Thursday, November 03, 2011

Ethan Edwards: 5 Most Important Analysis Questions You’ll Ever Ask #devlearn

My live blogged notes with session with Ethan Edwards of Allen Interactions (

Same issues we’re dealing with in elearning today that we were dealing with 30 years ago.

Better elearning, better processes!

ADDIE…we’ve heard of it, is it iterative? etc.

Regardless of what you do – you need analysis/backgrounding.

Challenges of design for elearning:

  • instruction must stand on its own
  • can’t be adjusted or fixed on the fly (when we teach classroom…”let’s skip these pages.” if we make mistakes in analysis, then the learner is stuck…)
  • must account for all things instructor might do

Does your org think elearning is formatting text, decorating screens and test? (so much elearning is like scrapbooking)

We want to create experiences that will create lasting and beneficial change in the performance environment

Where does analysis go awry?

  • Often it’s skipped altogether. many authoring systems don’t support design – they provide formatting options.
  • Or it’s perceived that analysis is already done by SMEs. SMES view analysis as a content dump and not a dialog. documentation of content does not equal design.
  • Course already exists – conversion doesn’t require analysis, right?

These are failures. We shouldn’t accept them. Often trainers are too nice! Need to tell people when it’s a bad idea.

The Five Questions

1. what do learners expect to do after completing the course that they can’t do now? The purpose of elearning can’t be to create expertise. Expertise takes years to develop. Instead we should be aiming to create minimal competence.

Ask why is this important? Create a table: on the left list content “requirements”. along the top list the performance outcomes.  then put checks across the grid to identify what you really need to include.  There will be rows with no checks at all.

Push back on this is “well it doesn’t hurt to put in there.” But for every page that the learner says, ah I’ll just skip this, the more likely they’ll skip everything. Don’t overstuff the elearning with unnecessary stuff! If the SME still wants it, put it in resources.

You’ll find outcomes that are desired that have no content to go with them.

Most compliance training actually does have value to your org (don’t just do it cuz you have to)

Because elearning is $ to create, there’s no reason to create it unless there’s an outcome.

Even if your main goal is knowledge (don’t think it’s possible to have knowledge objectives)

The chance of learner mastering a performance objective when there is no opportunity to practice are slim.

So how do we translate moving your cursor into something with meaning (you can point, click, type)

If what you have people do is click a, b or c – that doesn’t translate into installing a router. There’s little opp for transfer.

I have never been asked a mult choice question in my daily life. Training prepares people to answer MCQs.

2. What are consequences to the learner if they fail to master the intended outcomes?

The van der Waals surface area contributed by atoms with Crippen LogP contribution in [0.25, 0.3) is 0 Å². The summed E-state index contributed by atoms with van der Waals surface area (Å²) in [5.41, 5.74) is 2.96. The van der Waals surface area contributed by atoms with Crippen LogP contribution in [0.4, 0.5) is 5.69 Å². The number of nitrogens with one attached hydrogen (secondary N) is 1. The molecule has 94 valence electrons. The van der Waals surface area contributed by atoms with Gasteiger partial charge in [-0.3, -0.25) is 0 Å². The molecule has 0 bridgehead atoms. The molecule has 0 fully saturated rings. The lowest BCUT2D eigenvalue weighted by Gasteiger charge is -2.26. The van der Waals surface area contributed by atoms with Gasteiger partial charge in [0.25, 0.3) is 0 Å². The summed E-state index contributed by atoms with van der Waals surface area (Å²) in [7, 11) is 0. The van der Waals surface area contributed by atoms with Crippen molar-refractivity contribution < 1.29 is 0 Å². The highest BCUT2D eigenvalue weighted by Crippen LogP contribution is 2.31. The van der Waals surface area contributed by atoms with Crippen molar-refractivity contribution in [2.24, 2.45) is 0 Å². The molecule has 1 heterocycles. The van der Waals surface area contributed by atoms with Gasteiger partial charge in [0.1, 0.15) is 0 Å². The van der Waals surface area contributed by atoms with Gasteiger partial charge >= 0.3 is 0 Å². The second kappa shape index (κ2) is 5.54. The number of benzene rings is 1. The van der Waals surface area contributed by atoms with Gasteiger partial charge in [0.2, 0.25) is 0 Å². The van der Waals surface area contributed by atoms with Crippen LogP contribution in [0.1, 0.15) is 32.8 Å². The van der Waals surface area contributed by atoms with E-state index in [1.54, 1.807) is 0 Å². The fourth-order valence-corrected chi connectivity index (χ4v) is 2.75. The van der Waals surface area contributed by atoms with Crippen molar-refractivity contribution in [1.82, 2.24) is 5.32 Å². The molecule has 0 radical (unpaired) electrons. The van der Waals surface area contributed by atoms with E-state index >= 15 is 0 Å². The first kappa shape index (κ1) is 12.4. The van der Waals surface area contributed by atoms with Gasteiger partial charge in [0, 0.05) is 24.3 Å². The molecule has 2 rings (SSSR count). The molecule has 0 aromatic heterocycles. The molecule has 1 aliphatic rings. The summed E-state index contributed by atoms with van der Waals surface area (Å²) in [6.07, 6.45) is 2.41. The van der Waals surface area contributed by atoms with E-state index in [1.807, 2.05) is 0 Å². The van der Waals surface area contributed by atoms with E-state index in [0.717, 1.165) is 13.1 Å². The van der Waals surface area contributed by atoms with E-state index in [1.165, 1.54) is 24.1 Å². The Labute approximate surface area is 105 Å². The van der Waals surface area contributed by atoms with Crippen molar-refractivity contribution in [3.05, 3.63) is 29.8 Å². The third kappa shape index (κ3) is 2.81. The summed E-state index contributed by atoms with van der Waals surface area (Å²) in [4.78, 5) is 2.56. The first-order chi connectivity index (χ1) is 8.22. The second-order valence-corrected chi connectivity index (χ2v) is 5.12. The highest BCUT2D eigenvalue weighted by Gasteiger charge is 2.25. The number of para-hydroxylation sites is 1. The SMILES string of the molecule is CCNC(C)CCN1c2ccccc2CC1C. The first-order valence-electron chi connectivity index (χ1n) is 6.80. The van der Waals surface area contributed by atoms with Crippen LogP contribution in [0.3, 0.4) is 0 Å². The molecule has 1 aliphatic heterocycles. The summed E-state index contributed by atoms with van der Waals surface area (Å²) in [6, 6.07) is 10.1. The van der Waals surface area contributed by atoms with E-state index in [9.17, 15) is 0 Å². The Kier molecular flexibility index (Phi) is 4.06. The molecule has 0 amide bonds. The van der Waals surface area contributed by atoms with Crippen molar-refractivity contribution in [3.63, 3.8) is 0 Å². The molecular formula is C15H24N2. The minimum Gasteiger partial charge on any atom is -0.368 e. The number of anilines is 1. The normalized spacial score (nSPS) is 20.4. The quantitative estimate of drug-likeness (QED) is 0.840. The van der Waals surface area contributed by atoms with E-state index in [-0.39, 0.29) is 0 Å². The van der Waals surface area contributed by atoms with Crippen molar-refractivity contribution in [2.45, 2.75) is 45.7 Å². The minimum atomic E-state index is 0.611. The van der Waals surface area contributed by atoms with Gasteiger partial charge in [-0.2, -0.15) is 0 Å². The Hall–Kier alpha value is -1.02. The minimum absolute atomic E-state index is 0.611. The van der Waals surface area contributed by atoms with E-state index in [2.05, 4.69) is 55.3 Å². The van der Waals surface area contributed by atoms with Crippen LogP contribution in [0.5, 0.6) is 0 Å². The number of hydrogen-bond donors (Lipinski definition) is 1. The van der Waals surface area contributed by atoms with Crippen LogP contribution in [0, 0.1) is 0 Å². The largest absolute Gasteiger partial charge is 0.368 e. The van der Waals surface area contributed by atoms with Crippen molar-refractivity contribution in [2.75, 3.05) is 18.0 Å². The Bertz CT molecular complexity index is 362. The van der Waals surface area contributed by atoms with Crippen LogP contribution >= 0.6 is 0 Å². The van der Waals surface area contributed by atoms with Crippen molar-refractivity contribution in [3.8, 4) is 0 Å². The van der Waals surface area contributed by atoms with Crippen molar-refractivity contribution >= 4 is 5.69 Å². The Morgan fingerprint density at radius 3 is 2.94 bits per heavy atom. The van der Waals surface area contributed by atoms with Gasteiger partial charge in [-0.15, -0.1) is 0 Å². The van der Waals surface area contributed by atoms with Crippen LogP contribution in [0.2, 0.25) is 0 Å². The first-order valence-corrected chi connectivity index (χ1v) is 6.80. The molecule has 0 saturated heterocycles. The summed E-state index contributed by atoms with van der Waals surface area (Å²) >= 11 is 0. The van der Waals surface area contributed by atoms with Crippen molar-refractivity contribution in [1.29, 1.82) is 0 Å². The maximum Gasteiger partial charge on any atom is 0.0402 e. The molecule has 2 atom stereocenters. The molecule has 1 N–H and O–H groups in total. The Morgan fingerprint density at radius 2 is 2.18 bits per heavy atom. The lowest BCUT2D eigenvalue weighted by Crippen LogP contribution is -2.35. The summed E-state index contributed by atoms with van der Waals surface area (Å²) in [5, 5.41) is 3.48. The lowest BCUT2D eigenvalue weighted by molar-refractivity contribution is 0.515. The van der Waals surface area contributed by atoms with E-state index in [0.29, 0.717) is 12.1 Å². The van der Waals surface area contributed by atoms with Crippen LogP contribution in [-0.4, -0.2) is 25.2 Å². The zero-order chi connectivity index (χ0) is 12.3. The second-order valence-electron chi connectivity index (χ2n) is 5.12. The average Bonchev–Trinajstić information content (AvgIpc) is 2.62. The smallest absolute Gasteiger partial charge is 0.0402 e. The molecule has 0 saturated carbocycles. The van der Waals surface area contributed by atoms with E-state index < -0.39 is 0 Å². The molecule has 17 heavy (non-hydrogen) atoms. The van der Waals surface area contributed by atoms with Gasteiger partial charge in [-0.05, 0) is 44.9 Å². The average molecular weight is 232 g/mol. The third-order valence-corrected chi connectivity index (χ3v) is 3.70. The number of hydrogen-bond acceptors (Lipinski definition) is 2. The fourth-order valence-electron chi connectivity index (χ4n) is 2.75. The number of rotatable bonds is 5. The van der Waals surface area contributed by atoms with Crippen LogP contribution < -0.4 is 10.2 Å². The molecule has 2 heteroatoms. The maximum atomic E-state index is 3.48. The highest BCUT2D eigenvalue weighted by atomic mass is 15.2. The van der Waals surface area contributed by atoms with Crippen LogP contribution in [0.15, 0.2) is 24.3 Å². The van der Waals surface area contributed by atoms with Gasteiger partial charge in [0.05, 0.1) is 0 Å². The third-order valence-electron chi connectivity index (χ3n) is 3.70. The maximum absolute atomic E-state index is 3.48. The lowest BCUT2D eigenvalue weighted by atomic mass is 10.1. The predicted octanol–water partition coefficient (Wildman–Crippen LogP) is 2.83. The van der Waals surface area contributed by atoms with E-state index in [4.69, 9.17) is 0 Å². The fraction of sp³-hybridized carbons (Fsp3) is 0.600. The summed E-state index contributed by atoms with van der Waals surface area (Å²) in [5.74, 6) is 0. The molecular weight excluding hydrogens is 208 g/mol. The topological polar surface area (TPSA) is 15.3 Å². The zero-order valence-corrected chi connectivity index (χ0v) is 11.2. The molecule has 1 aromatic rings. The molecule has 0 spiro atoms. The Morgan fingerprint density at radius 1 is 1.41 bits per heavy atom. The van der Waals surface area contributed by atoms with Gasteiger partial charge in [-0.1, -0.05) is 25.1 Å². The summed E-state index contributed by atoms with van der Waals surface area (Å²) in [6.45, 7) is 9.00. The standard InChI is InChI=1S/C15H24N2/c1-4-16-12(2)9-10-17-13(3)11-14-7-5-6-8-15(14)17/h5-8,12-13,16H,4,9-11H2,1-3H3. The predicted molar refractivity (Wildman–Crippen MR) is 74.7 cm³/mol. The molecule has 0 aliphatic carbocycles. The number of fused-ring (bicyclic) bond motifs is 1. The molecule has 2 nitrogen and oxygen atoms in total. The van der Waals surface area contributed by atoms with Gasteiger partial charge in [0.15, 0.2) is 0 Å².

Often the learner’s highest level goal is to get through this course quickly!

Need to provide meaningful consequences.

Artificial consequences in elearning: a failing score, a jeopardy game where you lose money (that’s not a meaningful consequence).

Risk and consequences strongest tools to create motivation and buy-in. (Remember consequences to YOU or the ORG are often different than the cons. to the LEARNER).

Understand what the learner is motivated by. Relate those consequences to the real-world environment.

If I learn through the exercise that you’re going to tell me the answer, then I don’t do the work to figure out the answer. Make the learner figure it out.

3. Can you show me an active demo, a detailed sim, or provide an opportunity to directly observe the desired performance?

The expert assumes they know – they don’t always know what’s changed, or haven’t done it in years.

Include recent learners in your analysis. They remember what they didn’t know. They are now minimally competent (our target!)

4. What specific performance mistakes do new learners usually make?

The content is often not the challenge.

5. What tools, resources, or job aids, or help do successful performers (or even experts) use to do their tasks?

Often you want to help the learner use those tools.

Interactivity shouldn’t be designed to get correctness – instead encourage lots of mistakes! We add to our knowledge when we make mistakes.

So you might need a final test to “assess” – but don’t do that throughout – the learner feels too observed. Let the learner mess around.

You want the right things to be hard. In the real world, there’s no penalty for using the employee manual. Let the learners use their manuals in the elearning!


Time now for some demos on the Allen Interactions site: 

Showing an example where the exercise is to fill out a field notes 9for a copy interviewing gang members) – there’s no right or wrong, but the learner can compare their text input with an expert’s input.

Mastery is a better model – keep people working until they can prove they can do it without error.

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